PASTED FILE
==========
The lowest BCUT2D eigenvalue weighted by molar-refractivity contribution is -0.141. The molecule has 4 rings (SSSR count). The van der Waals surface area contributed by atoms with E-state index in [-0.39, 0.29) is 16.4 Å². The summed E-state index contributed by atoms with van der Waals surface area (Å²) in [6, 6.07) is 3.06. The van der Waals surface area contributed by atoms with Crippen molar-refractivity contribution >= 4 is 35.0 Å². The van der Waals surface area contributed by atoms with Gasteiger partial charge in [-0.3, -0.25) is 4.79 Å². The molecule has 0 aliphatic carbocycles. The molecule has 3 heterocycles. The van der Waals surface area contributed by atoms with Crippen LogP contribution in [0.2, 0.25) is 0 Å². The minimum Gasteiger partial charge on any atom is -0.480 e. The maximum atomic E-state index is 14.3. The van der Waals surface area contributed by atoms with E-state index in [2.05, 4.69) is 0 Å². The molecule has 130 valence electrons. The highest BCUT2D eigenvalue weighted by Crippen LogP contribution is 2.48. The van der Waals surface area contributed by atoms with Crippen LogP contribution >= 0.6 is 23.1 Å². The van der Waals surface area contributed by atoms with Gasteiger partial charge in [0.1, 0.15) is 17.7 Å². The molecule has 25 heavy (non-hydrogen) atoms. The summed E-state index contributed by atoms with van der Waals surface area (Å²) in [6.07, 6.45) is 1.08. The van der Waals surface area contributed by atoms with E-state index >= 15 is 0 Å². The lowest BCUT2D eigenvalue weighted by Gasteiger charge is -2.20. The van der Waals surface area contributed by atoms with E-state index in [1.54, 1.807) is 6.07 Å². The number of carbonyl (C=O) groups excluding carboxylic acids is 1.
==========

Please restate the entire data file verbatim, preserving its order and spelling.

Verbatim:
The lowest BCUT2D eigenvalue weighted by molar-refractivity contribution is -0.141. The molecule has 4 rings (SSSR count). The van der Waals surface area contributed by atoms with E-state index in [-0.39, 0.29) is 16.4 Å². The summed E-state index contributed by atoms with van der Waals surface area (Å²) in [6, 6.07) is 3.06. The van der Waals surface area contributed by atoms with Crippen molar-refractivity contribution >= 4 is 35.0 Å². The van der Waals surface area contributed by atoms with Gasteiger partial charge in [-0.3, -0.25) is 4.79 Å². The molecule has 0 aliphatic carbocycles. The molecule has 3 heterocycles. The van der Waals surface area contributed by atoms with Crippen LogP contribution in [0.2, 0.25) is 0 Å². The minimum Gasteiger partial charge on any atom is -0.480 e. The maximum atomic E-state index is 14.3. The van der Waals surface area contributed by atoms with E-state index in [2.05, 4.69) is 0 Å². The molecule has 130 valence electrons. The highest BCUT2D eigenvalue weighted by Crippen LogP contribution is 2.48. The van der Waals surface area contributed by atoms with Crippen LogP contribution >= 0.6 is 23.1 Å². The van der Waals surface area contributed by atoms with Gasteiger partial charge in [0.1, 0.15) is 17.7 Å². The molecule has 25 heavy (non-hydrogen) atoms. The summed E-state index contributed by atoms with van der Waals surface area (Å²) in [6.07, 6.45) is 1.08. The van der Waals surface area contributed by atoms with E-state index >= 15 is 0 Å². The lowest BCUT2D eigenvalue weighted by Gasteiger charge is -2.20. The van der Waals surface area contributed by atoms with E-state index in [1.54, 1.807) is 6.07 Å². The number of carbonyl (C=O) groups excluding carboxylic acids is 1.